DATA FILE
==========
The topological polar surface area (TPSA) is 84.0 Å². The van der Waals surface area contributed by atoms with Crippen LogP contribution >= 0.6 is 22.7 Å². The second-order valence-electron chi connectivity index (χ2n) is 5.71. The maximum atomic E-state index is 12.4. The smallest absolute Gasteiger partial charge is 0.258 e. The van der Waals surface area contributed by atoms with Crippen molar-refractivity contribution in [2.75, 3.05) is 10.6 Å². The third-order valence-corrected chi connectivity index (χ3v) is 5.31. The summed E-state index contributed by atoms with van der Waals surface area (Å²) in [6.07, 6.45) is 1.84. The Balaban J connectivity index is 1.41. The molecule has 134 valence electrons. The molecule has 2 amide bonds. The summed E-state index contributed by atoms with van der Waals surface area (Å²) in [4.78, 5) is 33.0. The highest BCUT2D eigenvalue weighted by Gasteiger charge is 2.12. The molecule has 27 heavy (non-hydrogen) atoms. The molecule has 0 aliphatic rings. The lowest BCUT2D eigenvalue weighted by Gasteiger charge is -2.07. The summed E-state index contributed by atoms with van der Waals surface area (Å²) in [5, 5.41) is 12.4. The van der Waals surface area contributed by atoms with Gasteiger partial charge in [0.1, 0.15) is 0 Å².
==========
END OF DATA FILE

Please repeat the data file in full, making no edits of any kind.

The topological polar surface area (TPSA) is 84.0 Å². The van der Waals surface area contributed by atoms with Crippen LogP contribution >= 0.6 is 22.7 Å². The second-order valence-electron chi connectivity index (χ2n) is 5.71. The maximum atomic E-state index is 12.4. The smallest absolute Gasteiger partial charge is 0.258 e. The van der Waals surface area contributed by atoms with Crippen molar-refractivity contribution in [2.75, 3.05) is 10.6 Å². The third-order valence-corrected chi connectivity index (χ3v) is 5.31. The summed E-state index contributed by atoms with van der Waals surface area (Å²) in [6.07, 6.45) is 1.84. The Balaban J connectivity index is 1.41. The molecule has 134 valence electrons. The molecule has 2 amide bonds. The summed E-state index contributed by atoms with van der Waals surface area (Å²) in [4.78, 5) is 33.0. The highest BCUT2D eigenvalue weighted by Gasteiger charge is 2.12. The molecule has 27 heavy (non-hydrogen) atoms. The molecule has 0 aliphatic rings. The lowest BCUT2D eigenvalue weighted by Gasteiger charge is -2.07. The summed E-state index contributed by atoms with van der Waals surface area (Å²) in [5, 5.41) is 12.4. The van der Waals surface area contributed by atoms with Gasteiger partial charge in [0.1, 0.15) is 0 Å².